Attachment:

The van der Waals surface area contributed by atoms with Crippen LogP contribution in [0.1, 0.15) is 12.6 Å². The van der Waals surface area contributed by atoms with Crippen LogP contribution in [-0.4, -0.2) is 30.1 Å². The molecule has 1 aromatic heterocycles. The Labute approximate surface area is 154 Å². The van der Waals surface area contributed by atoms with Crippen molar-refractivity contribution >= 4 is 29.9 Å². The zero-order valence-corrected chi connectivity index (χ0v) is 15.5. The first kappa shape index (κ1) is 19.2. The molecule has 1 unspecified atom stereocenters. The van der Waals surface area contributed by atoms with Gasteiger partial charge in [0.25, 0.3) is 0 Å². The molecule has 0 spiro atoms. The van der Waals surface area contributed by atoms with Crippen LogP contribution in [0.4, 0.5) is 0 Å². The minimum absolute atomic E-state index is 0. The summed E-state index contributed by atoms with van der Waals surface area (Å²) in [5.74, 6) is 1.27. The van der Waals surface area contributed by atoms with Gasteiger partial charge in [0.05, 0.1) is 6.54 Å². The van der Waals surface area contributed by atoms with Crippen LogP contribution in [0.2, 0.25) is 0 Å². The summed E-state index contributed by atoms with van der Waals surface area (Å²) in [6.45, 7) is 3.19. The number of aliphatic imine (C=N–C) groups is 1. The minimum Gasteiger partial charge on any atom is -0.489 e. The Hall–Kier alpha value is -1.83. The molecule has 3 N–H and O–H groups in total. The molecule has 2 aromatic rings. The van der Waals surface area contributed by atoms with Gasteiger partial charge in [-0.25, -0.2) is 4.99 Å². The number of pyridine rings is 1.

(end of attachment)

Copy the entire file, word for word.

The van der Waals surface area contributed by atoms with Crippen LogP contribution in [0.1, 0.15) is 12.6 Å². The van der Waals surface area contributed by atoms with Crippen LogP contribution in [-0.4, -0.2) is 30.1 Å². The molecule has 1 aromatic heterocycles. The Labute approximate surface area is 154 Å². The van der Waals surface area contributed by atoms with Crippen molar-refractivity contribution >= 4 is 29.9 Å². The zero-order valence-corrected chi connectivity index (χ0v) is 15.5. The first kappa shape index (κ1) is 19.2. The molecule has 1 unspecified atom stereocenters. The van der Waals surface area contributed by atoms with Gasteiger partial charge in [0.25, 0.3) is 0 Å². The molecule has 0 spiro atoms. The van der Waals surface area contributed by atoms with Crippen LogP contribution in [0.4, 0.5) is 0 Å². The minimum absolute atomic E-state index is 0. The summed E-state index contributed by atoms with van der Waals surface area (Å²) in [5.74, 6) is 1.27. The van der Waals surface area contributed by atoms with Gasteiger partial charge in [0.05, 0.1) is 6.54 Å². The van der Waals surface area contributed by atoms with Crippen LogP contribution in [0.2, 0.25) is 0 Å². The summed E-state index contributed by atoms with van der Waals surface area (Å²) in [6.45, 7) is 3.19. The number of aliphatic imine (C=N–C) groups is 1. The minimum Gasteiger partial charge on any atom is -0.489 e. The Hall–Kier alpha value is -1.83. The molecule has 3 N–H and O–H groups in total. The molecule has 2 aromatic rings. The van der Waals surface area contributed by atoms with Gasteiger partial charge in [-0.25, -0.2) is 4.99 Å². The number of pyridine rings is 1.